A third measure of vitality is simply and generally, student activity. The class that graduated just two weeks ago reported that 85% of them had an internship while at St. Lawrence. This is a break-through number for us, when 65% is regarded as exceptional. Also, the class numbered the most students in anyone’s memory doing collaborative research with faculty or senior honors projects. The job and graduate placement rate is currently 97%, which puts us in rarefied air among the best in the nation. It is no wonder that we were just selected by The Princeton Review to be one among 50 profiled campuses in a new book called Colleges That Create Futures.
How does this happen? It is not happenstance. Our students are hungry for superior teaching and hands-on experience while also receiving copious forms of encouragement to try new classes. They typically carry a double-major academic load, with every conceivable combination in play, such as English and Mathematics, Psychology and Music. They wear out keyboards writing papers for four years, as you may remember, but they are also gaining highly advantageous oral presentation skills across the curriculum, setting them apart from the competition in ways frequently noted by their employers.
About 35% participate in the learning and discipline of a college varsity team, though it is overall a very active outdoors and athletic campus. The student organizations and clubs are all fully subscribed, close to 200 possibilities. They compete nationally in the Fed Challenge and go to academic conferences, not to observe, but to present posters and papers. Our Stock Pitch team took second last year in a national competition at the University of Michigan. There are leadership opportunities galore on campus from strong Greek chapters to the newer Asian Student Association, but let me also mention clubs for fly-fishing, cribbage, and cheese tasting.
Most importantly, perhaps most difficult to measure, there is the incredible influence of the peer effect. They learn intensively and deeply from their teacher-scholar faculty members, but they also learn from each other a tremendous amount of vital knowledge. They teach each other skills in negotiation and conversation, the younger students paying attention to the success and judgment of the older students; we teach them to trust each other and how to be a devoted friend for life. That is not in the formal curriculum, but it is a major ingredient of the St. Lawrence secret sauce.
Today, American higher education is a news beat for front-page reporting. Some weeks the difficult headlines seem unrelenting about the cost of college, the student debt load, the value of tenure, the efficiency of knowledge transfer, the salaries of coaches and administrators, the incidents of substance abuse, the issue of underage drinking, the complexity of governance, the fairness of admissions, and the handling of social misconduct and sexual assault. Most college presidents would say this is only a partial list and that any one of these topics is attached by the rope work of long discourse. I assure you that we work extremely hard here to get it mostly right, most of the time.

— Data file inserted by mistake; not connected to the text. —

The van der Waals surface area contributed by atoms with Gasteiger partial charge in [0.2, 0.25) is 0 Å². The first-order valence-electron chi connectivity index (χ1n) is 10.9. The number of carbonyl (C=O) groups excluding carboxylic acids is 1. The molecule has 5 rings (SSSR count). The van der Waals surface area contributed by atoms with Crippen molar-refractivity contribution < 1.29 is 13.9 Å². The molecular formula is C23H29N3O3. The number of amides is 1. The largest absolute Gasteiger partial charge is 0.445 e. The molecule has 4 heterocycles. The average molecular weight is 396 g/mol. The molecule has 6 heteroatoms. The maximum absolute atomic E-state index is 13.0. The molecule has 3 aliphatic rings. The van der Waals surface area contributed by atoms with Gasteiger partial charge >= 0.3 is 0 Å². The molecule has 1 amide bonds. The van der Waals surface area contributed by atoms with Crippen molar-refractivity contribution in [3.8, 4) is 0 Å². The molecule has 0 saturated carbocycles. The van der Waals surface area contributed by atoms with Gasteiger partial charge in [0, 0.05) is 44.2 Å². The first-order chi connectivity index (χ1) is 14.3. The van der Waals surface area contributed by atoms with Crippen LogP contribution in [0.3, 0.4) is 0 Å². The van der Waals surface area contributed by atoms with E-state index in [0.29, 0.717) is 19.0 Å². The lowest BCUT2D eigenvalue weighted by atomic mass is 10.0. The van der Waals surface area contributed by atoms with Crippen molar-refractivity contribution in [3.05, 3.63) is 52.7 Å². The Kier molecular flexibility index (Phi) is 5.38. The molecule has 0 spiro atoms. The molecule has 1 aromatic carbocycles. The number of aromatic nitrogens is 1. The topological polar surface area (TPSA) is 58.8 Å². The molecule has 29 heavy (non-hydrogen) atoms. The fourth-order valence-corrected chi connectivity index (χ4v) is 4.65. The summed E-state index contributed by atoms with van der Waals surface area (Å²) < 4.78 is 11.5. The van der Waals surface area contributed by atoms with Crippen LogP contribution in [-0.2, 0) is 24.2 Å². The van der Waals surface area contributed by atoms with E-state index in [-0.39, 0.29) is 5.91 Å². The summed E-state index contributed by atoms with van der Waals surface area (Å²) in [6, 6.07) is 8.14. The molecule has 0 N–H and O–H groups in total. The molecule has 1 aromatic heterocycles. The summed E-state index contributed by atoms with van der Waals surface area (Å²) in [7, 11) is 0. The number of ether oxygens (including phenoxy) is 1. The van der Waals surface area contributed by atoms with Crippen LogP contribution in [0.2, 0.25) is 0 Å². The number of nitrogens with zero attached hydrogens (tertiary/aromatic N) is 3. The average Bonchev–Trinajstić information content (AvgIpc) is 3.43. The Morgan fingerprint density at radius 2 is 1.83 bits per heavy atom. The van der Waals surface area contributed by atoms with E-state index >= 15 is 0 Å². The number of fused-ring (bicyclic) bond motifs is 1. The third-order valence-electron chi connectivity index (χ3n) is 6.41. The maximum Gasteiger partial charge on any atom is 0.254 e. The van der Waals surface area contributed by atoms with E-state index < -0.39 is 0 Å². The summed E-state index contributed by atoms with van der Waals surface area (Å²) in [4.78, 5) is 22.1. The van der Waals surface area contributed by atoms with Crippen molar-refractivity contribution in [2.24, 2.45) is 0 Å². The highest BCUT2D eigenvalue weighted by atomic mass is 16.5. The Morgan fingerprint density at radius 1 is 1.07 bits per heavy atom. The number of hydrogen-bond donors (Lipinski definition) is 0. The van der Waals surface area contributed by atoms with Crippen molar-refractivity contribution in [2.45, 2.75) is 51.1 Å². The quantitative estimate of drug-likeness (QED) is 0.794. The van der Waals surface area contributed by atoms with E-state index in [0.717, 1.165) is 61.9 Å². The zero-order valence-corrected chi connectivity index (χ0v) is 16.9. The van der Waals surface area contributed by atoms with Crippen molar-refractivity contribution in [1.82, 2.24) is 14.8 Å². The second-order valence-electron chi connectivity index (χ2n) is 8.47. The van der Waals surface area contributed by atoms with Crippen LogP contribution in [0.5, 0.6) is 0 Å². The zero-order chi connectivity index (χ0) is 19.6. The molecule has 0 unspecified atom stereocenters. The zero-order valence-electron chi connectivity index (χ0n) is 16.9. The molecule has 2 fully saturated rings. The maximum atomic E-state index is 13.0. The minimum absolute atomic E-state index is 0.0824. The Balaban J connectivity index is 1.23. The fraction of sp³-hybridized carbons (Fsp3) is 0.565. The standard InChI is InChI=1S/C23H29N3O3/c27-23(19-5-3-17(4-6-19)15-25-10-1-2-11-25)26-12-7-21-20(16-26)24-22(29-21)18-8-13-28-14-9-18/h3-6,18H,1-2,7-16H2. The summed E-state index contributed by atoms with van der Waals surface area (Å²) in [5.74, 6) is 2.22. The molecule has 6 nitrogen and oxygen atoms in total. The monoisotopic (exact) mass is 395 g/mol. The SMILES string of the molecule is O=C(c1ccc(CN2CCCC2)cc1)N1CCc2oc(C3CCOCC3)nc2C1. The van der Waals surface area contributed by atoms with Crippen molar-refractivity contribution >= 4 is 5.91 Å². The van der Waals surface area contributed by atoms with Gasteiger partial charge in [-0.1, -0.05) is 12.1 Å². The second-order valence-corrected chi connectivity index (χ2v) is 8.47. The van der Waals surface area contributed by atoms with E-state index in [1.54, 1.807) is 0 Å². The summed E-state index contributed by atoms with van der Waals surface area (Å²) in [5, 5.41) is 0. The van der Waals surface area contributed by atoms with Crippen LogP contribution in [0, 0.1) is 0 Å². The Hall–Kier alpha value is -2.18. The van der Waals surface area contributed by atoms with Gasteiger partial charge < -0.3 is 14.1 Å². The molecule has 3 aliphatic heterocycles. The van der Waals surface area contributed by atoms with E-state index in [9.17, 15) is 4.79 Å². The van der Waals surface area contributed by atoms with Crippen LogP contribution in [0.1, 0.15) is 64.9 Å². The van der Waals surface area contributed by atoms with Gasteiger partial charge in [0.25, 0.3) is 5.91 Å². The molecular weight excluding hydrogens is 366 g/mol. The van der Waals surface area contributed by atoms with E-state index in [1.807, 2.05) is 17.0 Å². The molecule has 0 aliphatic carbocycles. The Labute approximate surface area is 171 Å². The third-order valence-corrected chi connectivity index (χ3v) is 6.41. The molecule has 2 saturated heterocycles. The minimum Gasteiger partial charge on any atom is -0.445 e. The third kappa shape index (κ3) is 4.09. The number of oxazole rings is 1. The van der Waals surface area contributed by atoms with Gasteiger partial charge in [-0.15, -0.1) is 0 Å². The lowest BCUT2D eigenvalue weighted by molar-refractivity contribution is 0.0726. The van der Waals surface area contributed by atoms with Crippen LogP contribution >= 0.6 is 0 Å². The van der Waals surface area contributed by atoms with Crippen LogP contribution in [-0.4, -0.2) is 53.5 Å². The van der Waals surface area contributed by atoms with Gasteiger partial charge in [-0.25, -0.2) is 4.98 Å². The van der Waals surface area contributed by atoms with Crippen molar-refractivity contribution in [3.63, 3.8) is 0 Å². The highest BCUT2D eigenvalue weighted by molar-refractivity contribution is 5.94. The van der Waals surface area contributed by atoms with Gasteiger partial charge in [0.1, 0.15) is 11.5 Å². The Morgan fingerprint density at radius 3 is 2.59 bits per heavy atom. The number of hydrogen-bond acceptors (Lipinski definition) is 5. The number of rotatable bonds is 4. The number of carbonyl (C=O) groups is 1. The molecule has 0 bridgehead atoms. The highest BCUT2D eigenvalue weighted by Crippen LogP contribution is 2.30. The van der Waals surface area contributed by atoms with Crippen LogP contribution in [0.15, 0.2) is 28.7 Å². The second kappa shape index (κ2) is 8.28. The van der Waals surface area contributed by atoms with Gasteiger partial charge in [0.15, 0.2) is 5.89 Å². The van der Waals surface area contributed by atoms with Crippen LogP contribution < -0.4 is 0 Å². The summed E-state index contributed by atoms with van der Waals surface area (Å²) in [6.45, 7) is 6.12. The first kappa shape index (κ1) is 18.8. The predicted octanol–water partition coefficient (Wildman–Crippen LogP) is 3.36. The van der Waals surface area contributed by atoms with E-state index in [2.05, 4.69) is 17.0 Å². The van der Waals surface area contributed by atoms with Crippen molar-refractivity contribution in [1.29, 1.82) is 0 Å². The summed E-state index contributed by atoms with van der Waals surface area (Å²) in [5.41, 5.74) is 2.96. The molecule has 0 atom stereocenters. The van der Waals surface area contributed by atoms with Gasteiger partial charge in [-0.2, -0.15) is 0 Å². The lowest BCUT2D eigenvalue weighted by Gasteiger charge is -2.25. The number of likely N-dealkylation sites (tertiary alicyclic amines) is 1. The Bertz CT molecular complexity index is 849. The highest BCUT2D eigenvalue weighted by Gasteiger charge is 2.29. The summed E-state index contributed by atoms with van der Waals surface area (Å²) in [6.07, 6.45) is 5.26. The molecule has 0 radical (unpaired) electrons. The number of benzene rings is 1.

No college, even in far-away Canton, is given wide berth or an open harbor in the face of these large, messy issues. The possible cataclysmic totality of it all, furthermore, supposes the immediacy of Schumpeter’s theory about “creative destruction” or Darwin’s insights about adaptation and survival: how will higher education, and particularly residential liberal arts colleges, prosper in the coming decades?
In the face of combined and inevitable pressures expected on the voyage ahead, St. Lawrence is well provisioned and prepared. We have developed the habit of keeping steerage-way, of moving through while others seek still water—using effective charts and steady hands to weather the winds and waves. The fourth measure of vitality is innovation and collaboration across traditional academic fields. We have been known as pioneers for a long time—teaching physics, sociology, and psychology decades before others; we were pioneers 40 years ago in Environmental Studies and Canadian Studies. We developed a First Year Program that has been copied nationwide. Now we are advancing discussions to be innovative with the Sophomore Year, a project that will likely set us apart again.
We have designed new off-campus programs using New York City as the classroom and, going 180 degrees the other way, using nearby farmland as a theme for studying agricultural sustainability with your sleeves rolled up. Over 100 students have gone to New York for St. Lawrence courses and sponsored internships in finance, publishing, and arts management. We just introduced the Business in Liberal Arts major, which already is the academic home to 100 juniors and seniors.